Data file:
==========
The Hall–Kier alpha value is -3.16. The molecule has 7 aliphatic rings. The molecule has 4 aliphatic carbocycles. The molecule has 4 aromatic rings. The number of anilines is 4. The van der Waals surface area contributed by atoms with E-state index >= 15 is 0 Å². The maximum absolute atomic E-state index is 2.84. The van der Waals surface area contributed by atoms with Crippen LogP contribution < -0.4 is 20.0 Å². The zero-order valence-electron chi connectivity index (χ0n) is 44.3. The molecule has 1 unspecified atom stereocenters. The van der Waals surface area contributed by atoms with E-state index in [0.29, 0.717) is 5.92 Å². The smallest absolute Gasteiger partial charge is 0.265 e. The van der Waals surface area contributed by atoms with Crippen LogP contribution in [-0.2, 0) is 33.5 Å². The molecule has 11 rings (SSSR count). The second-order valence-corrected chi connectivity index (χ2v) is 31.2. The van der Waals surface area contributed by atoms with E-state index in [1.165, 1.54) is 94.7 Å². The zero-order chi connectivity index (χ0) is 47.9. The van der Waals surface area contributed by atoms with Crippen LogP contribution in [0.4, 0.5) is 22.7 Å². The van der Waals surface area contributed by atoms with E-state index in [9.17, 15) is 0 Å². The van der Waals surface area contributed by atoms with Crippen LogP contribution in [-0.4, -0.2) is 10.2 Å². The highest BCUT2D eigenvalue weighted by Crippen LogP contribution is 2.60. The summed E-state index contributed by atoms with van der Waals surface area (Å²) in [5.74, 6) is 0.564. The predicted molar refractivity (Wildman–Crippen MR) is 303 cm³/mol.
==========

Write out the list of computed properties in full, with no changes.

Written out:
The Hall–Kier alpha value is -3.16. The molecule has 7 aliphatic rings. The molecule has 4 aliphatic carbocycles. The molecule has 4 aromatic rings. The number of anilines is 4. The van der Waals surface area contributed by atoms with E-state index >= 15 is 0 Å². The maximum absolute atomic E-state index is 2.84. The van der Waals surface area contributed by atoms with Crippen LogP contribution < -0.4 is 20.0 Å². The zero-order valence-electron chi connectivity index (χ0n) is 44.3. The molecule has 1 unspecified atom stereocenters. The van der Waals surface area contributed by atoms with E-state index in [0.29, 0.717) is 5.92 Å². The smallest absolute Gasteiger partial charge is 0.265 e. The van der Waals surface area contributed by atoms with Crippen LogP contribution in [-0.2, 0) is 33.5 Å². The molecule has 11 rings (SSSR count). The second-order valence-corrected chi connectivity index (χ2v) is 31.2. The van der Waals surface area contributed by atoms with E-state index in [1.165, 1.54) is 94.7 Å². The zero-order chi connectivity index (χ0) is 47.9. The van der Waals surface area contributed by atoms with Crippen LogP contribution in [0.4, 0.5) is 22.7 Å². The van der Waals surface area contributed by atoms with E-state index in [9.17, 15) is 0 Å². The van der Waals surface area contributed by atoms with Crippen LogP contribution in [-0.4, -0.2) is 10.2 Å². The highest BCUT2D eigenvalue weighted by Crippen LogP contribution is 2.60. The summed E-state index contributed by atoms with van der Waals surface area (Å²) in [5.74, 6) is 0.564. The predicted molar refractivity (Wildman–Crippen MR) is 303 cm³/mol.